Russia is moving forward with its digital ruble project in the first quarter of 2023, studying two possible CBDC cross-border settlement models
Russian local media outlet Kommersant reported that Russia’s central bank has found another way to conduct cross-border settlements as international sanctions weigh down on the aggressor country’s monetary system.
This quarter, the bank is planning to start developing a cross-border settlement model using the digital ruble CBDC. There are currently two possible variants considered for implementation.
The first proposed model suggests various countries would enter separate bilateral agreements with Russia to integrate their CBDC systems. Meanwhile, the second model is more complicated. It proposes a single platform for Russia to interact with partner countries, sharing common protocols and standards to facilitate payments between the participants.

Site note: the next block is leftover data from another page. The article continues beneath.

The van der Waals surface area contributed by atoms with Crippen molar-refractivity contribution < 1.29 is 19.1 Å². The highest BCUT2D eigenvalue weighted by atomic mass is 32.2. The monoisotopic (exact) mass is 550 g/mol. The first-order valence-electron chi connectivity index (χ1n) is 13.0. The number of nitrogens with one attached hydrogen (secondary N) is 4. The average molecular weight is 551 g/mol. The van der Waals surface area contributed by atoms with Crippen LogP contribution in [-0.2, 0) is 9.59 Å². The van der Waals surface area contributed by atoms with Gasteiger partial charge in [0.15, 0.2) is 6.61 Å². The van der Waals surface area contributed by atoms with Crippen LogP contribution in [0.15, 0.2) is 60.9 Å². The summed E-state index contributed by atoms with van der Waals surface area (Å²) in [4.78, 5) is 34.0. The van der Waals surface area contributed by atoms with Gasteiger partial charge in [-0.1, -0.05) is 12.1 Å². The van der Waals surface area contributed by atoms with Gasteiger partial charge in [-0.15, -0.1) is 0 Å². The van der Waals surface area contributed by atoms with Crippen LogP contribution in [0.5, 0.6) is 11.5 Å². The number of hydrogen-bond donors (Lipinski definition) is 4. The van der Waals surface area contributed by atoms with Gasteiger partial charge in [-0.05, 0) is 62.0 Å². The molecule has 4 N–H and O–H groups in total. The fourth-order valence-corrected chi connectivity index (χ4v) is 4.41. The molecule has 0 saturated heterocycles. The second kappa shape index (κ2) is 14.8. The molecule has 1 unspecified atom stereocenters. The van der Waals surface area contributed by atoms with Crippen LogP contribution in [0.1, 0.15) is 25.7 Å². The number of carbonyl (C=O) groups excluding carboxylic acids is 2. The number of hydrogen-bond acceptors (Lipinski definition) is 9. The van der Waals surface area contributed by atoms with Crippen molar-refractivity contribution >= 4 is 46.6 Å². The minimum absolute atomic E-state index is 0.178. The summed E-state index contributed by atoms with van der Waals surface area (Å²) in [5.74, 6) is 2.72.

Roman Prokhorov, the head of the board of the Financial Innovations Association (AFI) believes China would be the most likely partner for the Russian CBDC system, given its “technological and political readiness.”
Although previous reports suggested cross-border settlement with China using digital rubles might take place as early as 2023, many market participants believe that the project is a matter of the distant future. Its implementation depends not only on the technology itself but also on the geopolitical situation.
The vice president of the Association of Banks of Russia, Alexey Voylukov, claims that introducing a digital ruble won’t change or improve Russia’s global political situation. The country expects that trials of its CBDC platform will only involve those countries which are friendly with the Russian government and technologically ready.
We have previously reported that Russian President Vladimir Putin called sanctions imposed by global countries “illegitimate restrictions” and proposed a blockchain-based settlement network.
Despite its previously harsh stance on cryptocurrencies, now Russia’s central bank is considering the use of crypto in the country “only to support foreign trade.”